What is Heart Valve Disease?
When we talk about heart valve disease, we’re speaking about a group of conditions that can involve any of the four valves in the heart:
- Tricuspid valve
- Pulmonic valve
- Mitral valve
- Aortic valve
Each of these valves helps regulate the flow of blood circulating throughout the body:
- The tricuspid valve lets blood from the body pass through the right side of the heart
- The pulmonic valve lets blood flow from the right side of the heart into the lungs (aka the pulmonary system)
- The mitral valve lets blood coming back from the lungs pass through the left side of the heart
- The aortic valve lets blood flow from the left side of the heart to the rest of the body, via the central artery, the aorta
Problems with any of these valves can disrupt blood flow and put stress on the heart, lungs or the rest of the circulatory system. Issues can occur in any of the four valves, and usually come in one of the following two varieties:
- Valve Regurgitation: the valve becomes leaky, and blood flows back in the wrong direction
- Valve Stenosis: the valve becomes stiff, making it difficult for blood to flow forward
What Happens if You Have Heart Valve Disease?
Symptoms of heart valve disease will vary depending on the type (ie which valve, and whether its leaky or stiff) and the severity. Early on, some people may have no symptoms at all, but as the condition evolves, it can lead to dizziness, fatigue, difficulty breathing, chest pain, and other problems. If left untreated, bigger problems can occur, like blood clots, stroke and heart failure.
Who Gets Heart Valve Disease?
Heart Valve Disease can develop at any stage of life, though it most commonly affects people over 75.
Some people have congenital heart valve issues, meaning they were born with valve issues. Congenital valve issues usually involve the pulmonic or aortic valve, and may occur in the context of other congenital heart issues as well.
Acquired valve issues–those that develop later in life–can result from many causes, including:
- The normal aging process (for women over 65 and men over 75, there is a tendency for calcium to build up in heart valves)
- Damage to the heart from past heart attacks, heart failure or trauma
- Infections (infections of the heart valve is called endocarditits)
- Cholesterol build-up
In cases of acquired valve disease, it’s most often the mitral or aortic valve that is affected.
How Do You Know if You Have Heart Valve Disease?
For people without any symptoms, the only sign of valve disease may be an irregular heart sound that a doctor or nurse can hear with a stethoscope.
For those who do have symptoms, an examination with a heart specialist can clarify the diagnosis. After a thorough interview and physical exam, a cardiologist who suspects valve disease is present will usually recommend an EKG and chest x-ray. These can help establish whether there is any existing damage to the heart or nearby anatomy that may be the cause or result of valve disease. Depending on those results, more tests may be used to confirm the diagnosis, including:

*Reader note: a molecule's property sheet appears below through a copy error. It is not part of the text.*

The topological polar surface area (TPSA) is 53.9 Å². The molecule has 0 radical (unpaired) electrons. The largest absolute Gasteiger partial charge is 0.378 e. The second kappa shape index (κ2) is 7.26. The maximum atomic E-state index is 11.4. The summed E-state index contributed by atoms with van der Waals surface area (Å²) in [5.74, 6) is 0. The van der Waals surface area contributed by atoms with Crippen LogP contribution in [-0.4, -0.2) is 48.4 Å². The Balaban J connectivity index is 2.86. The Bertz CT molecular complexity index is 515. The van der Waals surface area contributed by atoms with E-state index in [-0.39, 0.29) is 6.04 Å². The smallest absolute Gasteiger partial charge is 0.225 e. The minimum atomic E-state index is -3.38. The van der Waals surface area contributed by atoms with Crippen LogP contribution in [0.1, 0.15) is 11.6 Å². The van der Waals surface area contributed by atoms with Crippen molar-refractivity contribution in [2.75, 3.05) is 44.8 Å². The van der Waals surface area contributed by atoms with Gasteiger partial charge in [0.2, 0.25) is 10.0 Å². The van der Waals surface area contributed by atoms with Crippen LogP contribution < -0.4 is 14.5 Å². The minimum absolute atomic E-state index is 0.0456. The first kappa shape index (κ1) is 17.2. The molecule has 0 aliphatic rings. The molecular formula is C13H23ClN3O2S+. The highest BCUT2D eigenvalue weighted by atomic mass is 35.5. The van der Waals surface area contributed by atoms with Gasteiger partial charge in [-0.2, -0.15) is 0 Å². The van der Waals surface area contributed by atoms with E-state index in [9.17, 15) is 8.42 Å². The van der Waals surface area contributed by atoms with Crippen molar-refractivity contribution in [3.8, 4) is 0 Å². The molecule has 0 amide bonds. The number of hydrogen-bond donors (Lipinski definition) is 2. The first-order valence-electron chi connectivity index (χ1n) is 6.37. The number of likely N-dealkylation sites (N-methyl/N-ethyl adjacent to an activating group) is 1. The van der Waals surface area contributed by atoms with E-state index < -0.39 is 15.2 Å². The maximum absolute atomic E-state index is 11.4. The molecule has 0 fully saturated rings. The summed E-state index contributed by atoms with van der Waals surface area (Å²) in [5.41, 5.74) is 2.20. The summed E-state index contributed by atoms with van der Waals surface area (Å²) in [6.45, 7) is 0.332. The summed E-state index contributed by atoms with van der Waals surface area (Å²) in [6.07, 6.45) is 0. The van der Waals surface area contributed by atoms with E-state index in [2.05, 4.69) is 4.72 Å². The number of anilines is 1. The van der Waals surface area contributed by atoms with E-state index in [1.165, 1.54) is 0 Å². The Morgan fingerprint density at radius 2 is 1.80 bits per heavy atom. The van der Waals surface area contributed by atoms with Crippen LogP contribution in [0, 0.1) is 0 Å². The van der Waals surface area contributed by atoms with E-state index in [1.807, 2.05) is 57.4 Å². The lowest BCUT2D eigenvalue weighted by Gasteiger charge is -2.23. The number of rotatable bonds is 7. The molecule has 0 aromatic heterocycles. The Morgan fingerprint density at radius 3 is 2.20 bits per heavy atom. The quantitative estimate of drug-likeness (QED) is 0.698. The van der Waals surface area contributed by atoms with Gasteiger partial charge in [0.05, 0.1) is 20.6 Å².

- Echocardiogram: an ultrasound of the heart that can also visualize blood flow
- Stress Test: a test that looks at the heart’s response to exercise
- Cardiac MRI: an imaging test that creates a detailed view of the inside of the heart
- Cardiac Catheterization: this is a procedure that can help diagnose the severity of valve disease and related conditions like coronary artery disease
How is Heart Valve Disease Treated?
Treatment for heart valve disease involves either the repair or replacement of the existing valve. The decision to repair vs replace depends on both the extent of the damage and the particular valve. Repairs are more common in mitral and tricuspid valves, while aortic and pulmonic valves usually require replacement.
Repair or replacement can be done as a traditional, open surgery, in which surgeons operate through an incision in the chest, or it may be done through smaller incisions on the side of the chest (this is called minimally-invasive surgery).
In some cases, doctors can treat the damaged heart valves by threading tools–including replacement valves–through the bloodstream. These are called transcatheter procedures.
Traditional and minimally-invasive valve surgeries are performed by cardiac surgeons, while transcatheter procedures may be performed by cardiac surgeons or interventional cardiologists.
Heart valve disease that is mild or not causing symptoms may not need immediate treatment, and can instead be monitored with regular visits to a general cardiologist.
If I Have Heart Valve Disease, What Are My Next Steps?
Our cardiac surgeons can help you figure out if a heart valve surgery or procedure is the best option for you. We routinely care for high-risk patients, many of whom are considered inoperable at other centers. We are also known for our unparalleled commitment to complete patient care – we know that having a cardiac operation is a major life event, and our team of surgeons, cardiologists, therapists, and coordinators will walk you through every step of your evaluation, treatment, and recovery. Our goal is to make you feel comfortable and confident right from the start, and keep you informed and involved in every aspect of your care throughout your stay with us.
If you have heart disease and need help, we’re here for you. To get started today, call (212) 305-2633 or use our appointment request form.
- Aortic Valve Stenosis
- Aortic Valve Regurgitation
- Aortic Valve Repair and Replacement
- Mitral Valve Stenosis
- Mitral Valve Regurgitation
- Mitral Valve Repair and Replacement
- Transcatheter Aortic Valve Replacement (TAVR)
- Valve Disease in Children